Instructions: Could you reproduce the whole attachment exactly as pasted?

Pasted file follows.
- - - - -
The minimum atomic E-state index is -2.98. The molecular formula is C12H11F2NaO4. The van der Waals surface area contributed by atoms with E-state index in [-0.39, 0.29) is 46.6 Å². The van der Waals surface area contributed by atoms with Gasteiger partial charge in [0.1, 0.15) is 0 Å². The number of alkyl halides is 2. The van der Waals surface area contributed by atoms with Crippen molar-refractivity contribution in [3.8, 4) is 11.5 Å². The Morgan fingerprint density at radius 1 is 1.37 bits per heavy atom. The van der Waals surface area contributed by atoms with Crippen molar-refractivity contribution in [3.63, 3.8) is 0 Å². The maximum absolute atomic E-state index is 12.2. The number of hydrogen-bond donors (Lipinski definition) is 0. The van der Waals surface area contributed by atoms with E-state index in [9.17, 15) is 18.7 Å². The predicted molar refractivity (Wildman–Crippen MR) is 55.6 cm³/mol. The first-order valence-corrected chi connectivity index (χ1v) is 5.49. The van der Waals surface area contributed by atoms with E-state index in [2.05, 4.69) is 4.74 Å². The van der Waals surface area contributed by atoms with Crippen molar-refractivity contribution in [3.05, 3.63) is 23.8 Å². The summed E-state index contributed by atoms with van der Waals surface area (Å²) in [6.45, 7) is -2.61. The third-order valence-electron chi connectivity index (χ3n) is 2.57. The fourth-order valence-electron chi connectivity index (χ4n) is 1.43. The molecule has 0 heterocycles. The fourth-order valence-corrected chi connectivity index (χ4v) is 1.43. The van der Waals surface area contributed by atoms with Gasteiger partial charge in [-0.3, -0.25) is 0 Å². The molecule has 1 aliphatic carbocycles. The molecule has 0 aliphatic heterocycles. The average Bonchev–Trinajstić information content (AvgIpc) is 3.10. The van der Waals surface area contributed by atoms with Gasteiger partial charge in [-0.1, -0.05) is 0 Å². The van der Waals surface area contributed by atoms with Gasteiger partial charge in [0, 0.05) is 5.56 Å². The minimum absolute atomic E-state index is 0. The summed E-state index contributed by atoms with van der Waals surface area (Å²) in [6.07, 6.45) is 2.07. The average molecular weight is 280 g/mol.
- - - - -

The minimum atomic E-state index is -2.98. The molecular formula is C12H11F2NaO4. The van der Waals surface area contributed by atoms with E-state index in [-0.39, 0.29) is 46.6 Å². The van der Waals surface area contributed by atoms with Gasteiger partial charge in [0.1, 0.15) is 0 Å². The number of alkyl halides is 2. The van der Waals surface area contributed by atoms with Crippen molar-refractivity contribution in [3.8, 4) is 11.5 Å². The Morgan fingerprint density at radius 1 is 1.37 bits per heavy atom. The van der Waals surface area contributed by atoms with Crippen molar-refractivity contribution in [3.63, 3.8) is 0 Å². The maximum absolute atomic E-state index is 12.2. The number of hydrogen-bond donors (Lipinski definition) is 0. The van der Waals surface area contributed by atoms with E-state index in [9.17, 15) is 18.7 Å². The predicted molar refractivity (Wildman–Crippen MR) is 55.6 cm³/mol. The first-order valence-corrected chi connectivity index (χ1v) is 5.49. The van der Waals surface area contributed by atoms with E-state index in [2.05, 4.69) is 4.74 Å². The van der Waals surface area contributed by atoms with Crippen molar-refractivity contribution in [3.05, 3.63) is 23.8 Å². The summed E-state index contributed by atoms with van der Waals surface area (Å²) in [6.45, 7) is -2.61. The third-order valence-electron chi connectivity index (χ3n) is 2.57. The fourth-order valence-electron chi connectivity index (χ4n) is 1.43. The molecule has 0 heterocycles. The fourth-order valence-corrected chi connectivity index (χ4v) is 1.43. The van der Waals surface area contributed by atoms with Gasteiger partial charge in [-0.3, -0.25) is 0 Å². The molecule has 1 aliphatic carbocycles. The molecule has 0 aliphatic heterocycles. The average Bonchev–Trinajstić information content (AvgIpc) is 3.10. The van der Waals surface area contributed by atoms with Gasteiger partial charge in [-0.1, -0.05) is 0 Å². The van der Waals surface area contributed by atoms with Gasteiger partial charge in [0, 0.05) is 5.56 Å². The minimum absolute atomic E-state index is 0. The summed E-state index contributed by atoms with van der Waals surface area (Å²) in [6.07, 6.45) is 2.07. The average molecular weight is 280 g/mol.